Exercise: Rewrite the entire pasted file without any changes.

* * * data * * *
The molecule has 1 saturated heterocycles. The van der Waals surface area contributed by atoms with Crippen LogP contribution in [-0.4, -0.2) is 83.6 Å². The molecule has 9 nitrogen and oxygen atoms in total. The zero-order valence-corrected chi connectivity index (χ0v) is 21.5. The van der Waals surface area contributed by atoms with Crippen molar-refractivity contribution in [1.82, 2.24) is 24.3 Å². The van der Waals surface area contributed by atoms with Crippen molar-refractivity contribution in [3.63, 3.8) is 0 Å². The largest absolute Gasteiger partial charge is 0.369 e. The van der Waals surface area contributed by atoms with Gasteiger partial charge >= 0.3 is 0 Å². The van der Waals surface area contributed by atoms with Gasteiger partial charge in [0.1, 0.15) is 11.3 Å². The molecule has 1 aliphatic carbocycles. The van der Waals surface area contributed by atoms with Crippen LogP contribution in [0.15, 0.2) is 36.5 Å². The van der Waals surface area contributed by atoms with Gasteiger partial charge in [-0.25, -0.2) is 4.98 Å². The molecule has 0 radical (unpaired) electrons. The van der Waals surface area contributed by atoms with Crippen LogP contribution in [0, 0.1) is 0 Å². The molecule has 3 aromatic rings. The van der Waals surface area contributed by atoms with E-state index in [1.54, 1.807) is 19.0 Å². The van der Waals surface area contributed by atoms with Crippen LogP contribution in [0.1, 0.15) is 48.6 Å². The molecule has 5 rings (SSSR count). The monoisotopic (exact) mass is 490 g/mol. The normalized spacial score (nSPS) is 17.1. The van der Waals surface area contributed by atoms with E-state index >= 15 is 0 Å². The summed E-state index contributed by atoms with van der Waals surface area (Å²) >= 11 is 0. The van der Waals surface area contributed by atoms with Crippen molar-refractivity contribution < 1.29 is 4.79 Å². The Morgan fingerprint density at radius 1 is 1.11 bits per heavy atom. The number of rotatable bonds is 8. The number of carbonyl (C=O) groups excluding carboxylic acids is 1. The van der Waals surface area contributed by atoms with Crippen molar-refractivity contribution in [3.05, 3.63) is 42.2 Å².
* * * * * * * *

The molecule has 1 saturated heterocycles. The van der Waals surface area contributed by atoms with Crippen LogP contribution in [-0.4, -0.2) is 83.6 Å². The molecule has 9 nitrogen and oxygen atoms in total. The zero-order valence-corrected chi connectivity index (χ0v) is 21.5. The van der Waals surface area contributed by atoms with Crippen molar-refractivity contribution in [1.82, 2.24) is 24.3 Å². The van der Waals surface area contributed by atoms with Crippen molar-refractivity contribution in [3.63, 3.8) is 0 Å². The largest absolute Gasteiger partial charge is 0.369 e. The van der Waals surface area contributed by atoms with Gasteiger partial charge >= 0.3 is 0 Å². The van der Waals surface area contributed by atoms with Gasteiger partial charge in [0.1, 0.15) is 11.3 Å². The molecule has 1 aliphatic carbocycles. The van der Waals surface area contributed by atoms with Crippen LogP contribution in [0.15, 0.2) is 36.5 Å². The van der Waals surface area contributed by atoms with Gasteiger partial charge in [-0.25, -0.2) is 4.98 Å². The molecule has 0 radical (unpaired) electrons. The van der Waals surface area contributed by atoms with Crippen LogP contribution in [0, 0.1) is 0 Å². The molecule has 3 aromatic rings. The van der Waals surface area contributed by atoms with E-state index in [1.54, 1.807) is 19.0 Å². The van der Waals surface area contributed by atoms with Crippen LogP contribution in [0.1, 0.15) is 48.6 Å². The molecule has 5 rings (SSSR count). The monoisotopic (exact) mass is 490 g/mol. The normalized spacial score (nSPS) is 17.1. The van der Waals surface area contributed by atoms with E-state index >= 15 is 0 Å². The summed E-state index contributed by atoms with van der Waals surface area (Å²) >= 11 is 0. The van der Waals surface area contributed by atoms with Crippen molar-refractivity contribution < 1.29 is 4.79 Å². The Morgan fingerprint density at radius 1 is 1.11 bits per heavy atom. The number of rotatable bonds is 8. The number of carbonyl (C=O) groups excluding carboxylic acids is 1. The van der Waals surface area contributed by atoms with Crippen molar-refractivity contribution in [3.05, 3.63) is 42.2 Å².